tractors were attached. Brought back memories of
Germany in the 50's (5th Gr in Kaiserlautern and
6th Gr in Heidelberg). Whenever they took them out
of the Kaserns for maneuvers, they would usually
knock off a corner of a bldg in a German town. Then
the inves and paperwork for damage.
Am curious about the How at Ft. Riley. Could it be
a 240MM Towed How from WWII ? If so, would like to
see some pics if possible. Thought the only one re-
maining was at Ft. Sill, OK. Museum ?
There is a 8" Towed Cannon at APG. The 36 Ton HI
Speed Tractor (Allis-Chalmers) is not there. Only
one remaining, might be in Belgium. Owned at one
time by Chet Krause (Krause Pub.) Both the 240 and
the 8" were towed on the same carraige and then lifted
by crane to fire on another firing carraige. The
Germans had bigger RR Cannons in WWII (the huge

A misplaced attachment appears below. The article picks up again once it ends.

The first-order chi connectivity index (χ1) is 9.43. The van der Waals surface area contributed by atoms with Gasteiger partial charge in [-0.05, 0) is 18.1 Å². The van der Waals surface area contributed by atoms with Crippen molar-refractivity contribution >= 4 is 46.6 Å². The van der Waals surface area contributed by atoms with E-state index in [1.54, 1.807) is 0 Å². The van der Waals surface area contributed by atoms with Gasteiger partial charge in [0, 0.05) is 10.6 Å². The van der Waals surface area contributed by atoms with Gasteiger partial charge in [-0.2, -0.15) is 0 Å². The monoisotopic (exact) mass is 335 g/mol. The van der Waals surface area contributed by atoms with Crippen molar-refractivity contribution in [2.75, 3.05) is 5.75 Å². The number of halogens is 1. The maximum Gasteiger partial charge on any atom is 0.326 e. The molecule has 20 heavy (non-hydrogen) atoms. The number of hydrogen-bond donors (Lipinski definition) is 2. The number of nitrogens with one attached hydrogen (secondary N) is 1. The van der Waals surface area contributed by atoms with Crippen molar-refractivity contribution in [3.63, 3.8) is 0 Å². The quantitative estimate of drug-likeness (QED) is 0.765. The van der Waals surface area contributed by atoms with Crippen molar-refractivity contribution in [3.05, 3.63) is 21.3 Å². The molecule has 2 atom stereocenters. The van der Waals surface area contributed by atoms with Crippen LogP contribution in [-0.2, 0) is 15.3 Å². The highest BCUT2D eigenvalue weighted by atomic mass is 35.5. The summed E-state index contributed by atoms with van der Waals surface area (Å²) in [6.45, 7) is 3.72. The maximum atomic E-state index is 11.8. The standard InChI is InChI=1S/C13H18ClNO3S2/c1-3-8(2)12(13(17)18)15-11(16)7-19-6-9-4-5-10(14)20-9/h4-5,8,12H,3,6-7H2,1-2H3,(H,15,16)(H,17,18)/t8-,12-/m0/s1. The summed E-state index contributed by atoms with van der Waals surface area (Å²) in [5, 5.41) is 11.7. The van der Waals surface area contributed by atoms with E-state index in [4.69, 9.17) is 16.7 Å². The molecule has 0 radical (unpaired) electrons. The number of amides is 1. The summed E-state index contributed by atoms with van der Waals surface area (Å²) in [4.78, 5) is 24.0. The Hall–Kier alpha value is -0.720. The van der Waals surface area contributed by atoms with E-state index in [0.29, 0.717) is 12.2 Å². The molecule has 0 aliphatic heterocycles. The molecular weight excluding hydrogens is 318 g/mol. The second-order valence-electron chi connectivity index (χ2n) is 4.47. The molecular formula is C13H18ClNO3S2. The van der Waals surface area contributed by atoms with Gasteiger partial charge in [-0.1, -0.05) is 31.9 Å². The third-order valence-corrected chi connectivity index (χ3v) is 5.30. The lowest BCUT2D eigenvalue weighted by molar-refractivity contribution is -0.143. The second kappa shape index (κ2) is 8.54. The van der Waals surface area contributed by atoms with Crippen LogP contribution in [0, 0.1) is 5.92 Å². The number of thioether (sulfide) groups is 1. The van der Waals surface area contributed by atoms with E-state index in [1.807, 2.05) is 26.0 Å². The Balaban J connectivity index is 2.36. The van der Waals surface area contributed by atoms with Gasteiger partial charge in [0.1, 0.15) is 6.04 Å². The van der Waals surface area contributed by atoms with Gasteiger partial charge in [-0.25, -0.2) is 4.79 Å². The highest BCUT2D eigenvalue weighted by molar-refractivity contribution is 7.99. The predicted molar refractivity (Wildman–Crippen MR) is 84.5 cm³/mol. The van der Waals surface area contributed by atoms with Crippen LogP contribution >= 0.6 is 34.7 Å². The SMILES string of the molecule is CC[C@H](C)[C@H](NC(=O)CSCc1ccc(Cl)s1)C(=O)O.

siege cannon used in Russia- Dora ?) believe we
beat them in size with the 240MM HOW for road
transported.
Have always wondered if the wheeled tractors used at
both ends of the Atomic Cannon were the "Dragon Wagons"
from WWII built by PACCAR
 

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No. The vehicles used with the 280s were special, new design, new build. Known as "Truck, Gun Lifting, Heavy", and in two varirants (Front and rear). They had the same engine as the M-41 tank and M42 twin 40mm "Duster" and the other members of the "Light Fire Team" - the AO-895 air-cooled, horizontally opposed six (think of a giant Corvair engine, that used a lot of common parts with the AV-1790 air-cooled V-12s used in M-46, M-47 and M-48 as well as M-88 VTR).